Six years later
“Tamarin!” my mother calls. “Tamarin, come down already! You’re going to be late for school!”
“You’re so slow, Tammy!” Chamberly’s little sing-song voice rings out.
I look around me, my vision fuzzy at first. Slowly it grows clearer, and I recognize where I am. I am standing in a small blue room- walls decorated with horse racing posters and score charts. Horse racing. When had I ever enjoyed something so childish? However, this tells me where I am- my room.
“Tam!” my mother calls a second time. “If you want breakfast, you’re going to have to come down now!”
Despite myself, I reply. “Coming, mom!”
Slowly, I open my door and start down the stairs, heading for our kitchen. Just as I step into the well-lit room, I am nearly tackled by Chamberly, who is hugging me and laughing. I laugh too- until I realize the problem.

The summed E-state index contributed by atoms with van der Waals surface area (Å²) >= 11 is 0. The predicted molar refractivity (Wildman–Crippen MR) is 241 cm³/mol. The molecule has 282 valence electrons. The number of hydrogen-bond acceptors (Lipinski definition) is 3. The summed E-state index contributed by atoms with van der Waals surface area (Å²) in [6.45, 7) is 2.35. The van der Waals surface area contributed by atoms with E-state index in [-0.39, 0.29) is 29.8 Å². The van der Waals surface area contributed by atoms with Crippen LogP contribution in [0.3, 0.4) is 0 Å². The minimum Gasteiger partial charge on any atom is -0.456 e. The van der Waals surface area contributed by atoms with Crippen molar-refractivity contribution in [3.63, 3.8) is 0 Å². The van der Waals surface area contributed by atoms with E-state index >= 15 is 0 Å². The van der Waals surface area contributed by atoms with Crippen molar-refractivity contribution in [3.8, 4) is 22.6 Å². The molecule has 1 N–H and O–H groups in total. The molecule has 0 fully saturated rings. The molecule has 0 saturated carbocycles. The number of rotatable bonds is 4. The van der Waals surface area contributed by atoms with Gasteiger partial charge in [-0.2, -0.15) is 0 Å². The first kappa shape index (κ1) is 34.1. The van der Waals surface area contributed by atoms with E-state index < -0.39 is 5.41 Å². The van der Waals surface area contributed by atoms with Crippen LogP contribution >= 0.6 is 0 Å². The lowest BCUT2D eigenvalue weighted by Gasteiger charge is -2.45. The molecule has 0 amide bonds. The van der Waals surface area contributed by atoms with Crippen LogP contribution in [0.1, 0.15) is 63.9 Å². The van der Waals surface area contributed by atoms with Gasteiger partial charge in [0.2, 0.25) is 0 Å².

Chamberly’s hands- they’re too small. She would 16 by now- tall, smart, and beautiful. But Chamberly is gone. And the Chamberly in front of me has small hands. Child’s hands. As if she had been frozen in the the day before- or maybe the day of- her disappearance.
A high scream. An explosion. Blood. Pain. Fire.
I blink. Chamberly is looking me in the eyes now, her too-young face screwed with worry. “Tammy? Are you okay?”
“Fine,” I murmur. She smiles, plants a kiss on my forehead, and skips away. Slowly, almost reluctantly, I look down, taking in my own hands. They are calloused and weathered- and too large. I am the only thing not stuck in time here. And therefore, I do not belong.
For a moment, I wish I could stay here- hold myself in this time forever. But already, I feel myself surfacing, as if rising through deep water. Reluctantly, I let the dream go. It peels away, rising in curtains of mist, until it dissolves completely.
My surroundings become real. This is not my house. Chamberly’s laughter is gone. I am alone.